Roger Mills County, Oklahoma
Roger Mills County is a county located in the western part of the U.S. state of Oklahoma. As of the 2010 census, the population was 3,647, making it the third-least populous county in Oklahoma. Its county seat is Cheyenne. The county was created in 1891.
Roger Mills County
Location within the U.S. state of Oklahoma
Oklahoma's location within the U.S.
|Named for||Roger Q. Mills|
|• Total||1,146 sq mi (2,970 km2)|
|• Land||1,141 sq mi (2,960 km2)|
|• Water||5.3 sq mi (14 km2) 0.40%%|
| • Estimate |
|• Density||3.2/sq mi (1.2/km2)|
|Time zone||UTC−6 (Central)|
|• Summer (DST)||UTC−5 (CDT)|
Roger Mills county is located above the petroleum-rich Panhandle-Hugoton Field, making it one of the leading sources of oil, natural gas and helium. The county also overlies part of the Ogallala Aquifer.
Roger Mills County takes its name from Roger Q. Mills, a senator from Texas. The town of Cheyenne in Roger Mills County is the location of the Battle of Washita River (also called Battle of the Washita; Washita Battlefield and the Washita Massacre), where George Armstrong Custer’s 7th U.S. Cavalry attacked Chief Black Kettle’s Cheyenne village on the Washita River on November 26, 1868.
The area covered by Roger Mills County had been part of the Cheyenne Arapaho reservation until after Oklahoma Territory was created and County E was formed. County E was renamed Day County. Day County was abolished. and Roger Mills County was created at statehood on November 16, 1907. The county's western boundary with Texas was moved eastward 3,800 feet (1,200 m) when the Supreme Court ruled that the 100th Meridian was farther east than originally supposed.
During the 1970s Roger Mills County and the surrounding area was the site of natural gas and oil development in the Panhandle-Hugoton field, the largest-volume gas field in the United States, and the world’s largest known source of helium. Between 1973 and 1993 the field produced over 8-trillion cubic feet (230,000,000 m³) of gas.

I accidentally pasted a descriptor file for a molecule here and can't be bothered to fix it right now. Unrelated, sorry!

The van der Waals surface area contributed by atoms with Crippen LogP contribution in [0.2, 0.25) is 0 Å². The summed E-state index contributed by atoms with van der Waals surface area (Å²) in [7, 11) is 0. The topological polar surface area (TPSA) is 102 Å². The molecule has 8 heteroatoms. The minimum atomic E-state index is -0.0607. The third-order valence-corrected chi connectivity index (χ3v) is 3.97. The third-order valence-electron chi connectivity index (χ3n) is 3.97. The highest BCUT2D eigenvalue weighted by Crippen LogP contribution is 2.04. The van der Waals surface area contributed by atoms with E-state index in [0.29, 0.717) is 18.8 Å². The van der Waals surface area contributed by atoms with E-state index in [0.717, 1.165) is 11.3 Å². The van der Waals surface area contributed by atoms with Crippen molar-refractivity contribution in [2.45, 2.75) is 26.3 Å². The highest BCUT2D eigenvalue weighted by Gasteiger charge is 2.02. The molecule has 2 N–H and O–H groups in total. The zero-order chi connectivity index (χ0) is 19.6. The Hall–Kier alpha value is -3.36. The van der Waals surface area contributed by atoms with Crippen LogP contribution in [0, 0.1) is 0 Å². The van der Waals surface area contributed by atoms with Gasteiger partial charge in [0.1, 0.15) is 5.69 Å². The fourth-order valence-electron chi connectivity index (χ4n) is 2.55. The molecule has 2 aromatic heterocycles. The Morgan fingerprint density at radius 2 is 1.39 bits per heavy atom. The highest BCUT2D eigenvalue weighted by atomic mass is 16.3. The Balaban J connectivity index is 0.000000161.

According to the U.S. Census Bureau, the county has a total area of 1,146 square miles (2,970 km2), of which 1,141 square miles (2,960 km2) is land and 5.3 square miles (14 km2) (0.5%) is water. The Canadian River forms the northern border of the county. The Washita River passes by Cheyenne and Strong City as it crosses the county from west to east. The historically-significant Antelope Hills lie in the northeastern part of the county.
- Ellis County (north)
- Dewey County (northeast)
- Custer County (east)
- Beckham County (south)
- Wheeler County, Texas (southwest)
- Hemphill County, Texas (northwest)
National protected areasEdit
|U.S. Decennial Census|
As of the census of 2000, there were 3,436 people, 1,428 households, and 988 families residing in the county. The population density was 1/km² (3/mi²). There were 1,749 housing units at an average density of 1/km² (2/mi²). The racial makeup of the county was 91.76% White, 0.29% Black or African American, 5.47% Native American, 0.09% Asian, 0.52% from other races, and 1.86% from two or more races. 2.65% of the population were Hispanic or Latino of any race.